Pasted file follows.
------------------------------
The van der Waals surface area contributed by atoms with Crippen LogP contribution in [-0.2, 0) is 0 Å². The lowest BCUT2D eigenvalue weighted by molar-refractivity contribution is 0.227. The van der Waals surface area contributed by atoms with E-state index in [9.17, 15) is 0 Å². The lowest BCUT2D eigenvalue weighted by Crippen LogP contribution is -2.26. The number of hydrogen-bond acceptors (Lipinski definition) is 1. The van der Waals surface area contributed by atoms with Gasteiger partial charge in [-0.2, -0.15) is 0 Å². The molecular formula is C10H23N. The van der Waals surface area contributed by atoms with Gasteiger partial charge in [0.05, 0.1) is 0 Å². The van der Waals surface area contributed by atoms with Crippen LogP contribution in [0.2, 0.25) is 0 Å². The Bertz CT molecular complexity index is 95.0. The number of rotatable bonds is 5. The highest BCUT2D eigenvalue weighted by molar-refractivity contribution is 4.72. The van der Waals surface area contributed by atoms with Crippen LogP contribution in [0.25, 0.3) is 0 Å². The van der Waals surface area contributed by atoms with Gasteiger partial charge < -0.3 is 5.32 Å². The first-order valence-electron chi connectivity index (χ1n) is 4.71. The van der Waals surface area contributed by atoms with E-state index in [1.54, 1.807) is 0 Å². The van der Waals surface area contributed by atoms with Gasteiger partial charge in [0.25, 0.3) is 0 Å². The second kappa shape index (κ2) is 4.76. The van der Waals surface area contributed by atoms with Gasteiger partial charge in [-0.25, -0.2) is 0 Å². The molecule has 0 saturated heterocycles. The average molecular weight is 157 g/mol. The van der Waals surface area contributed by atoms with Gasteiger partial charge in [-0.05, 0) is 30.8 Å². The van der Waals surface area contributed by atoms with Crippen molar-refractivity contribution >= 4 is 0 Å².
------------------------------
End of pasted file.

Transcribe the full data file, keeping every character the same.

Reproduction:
The van der Waals surface area contributed by atoms with Crippen LogP contribution in [-0.2, 0) is 0 Å². The lowest BCUT2D eigenvalue weighted by molar-refractivity contribution is 0.227. The van der Waals surface area contributed by atoms with E-state index in [9.17, 15) is 0 Å². The lowest BCUT2D eigenvalue weighted by Crippen LogP contribution is -2.26. The number of hydrogen-bond acceptors (Lipinski definition) is 1. The van der Waals surface area contributed by atoms with Gasteiger partial charge in [-0.2, -0.15) is 0 Å². The molecular formula is C10H23N. The van der Waals surface area contributed by atoms with Gasteiger partial charge in [0.05, 0.1) is 0 Å². The van der Waals surface area contributed by atoms with Crippen LogP contribution in [0.2, 0.25) is 0 Å². The Bertz CT molecular complexity index is 95.0. The number of rotatable bonds is 5. The highest BCUT2D eigenvalue weighted by molar-refractivity contribution is 4.72. The van der Waals surface area contributed by atoms with Crippen LogP contribution in [0.25, 0.3) is 0 Å². The van der Waals surface area contributed by atoms with Gasteiger partial charge < -0.3 is 5.32 Å². The first-order valence-electron chi connectivity index (χ1n) is 4.71. The van der Waals surface area contributed by atoms with E-state index in [1.54, 1.807) is 0 Å². The van der Waals surface area contributed by atoms with Gasteiger partial charge in [0.25, 0.3) is 0 Å². The second kappa shape index (κ2) is 4.76. The van der Waals surface area contributed by atoms with Gasteiger partial charge in [-0.25, -0.2) is 0 Å². The molecule has 0 saturated heterocycles. The average molecular weight is 157 g/mol. The van der Waals surface area contributed by atoms with Gasteiger partial charge in [-0.05, 0) is 30.8 Å². The van der Waals surface area contributed by atoms with Crippen molar-refractivity contribution >= 4 is 0 Å².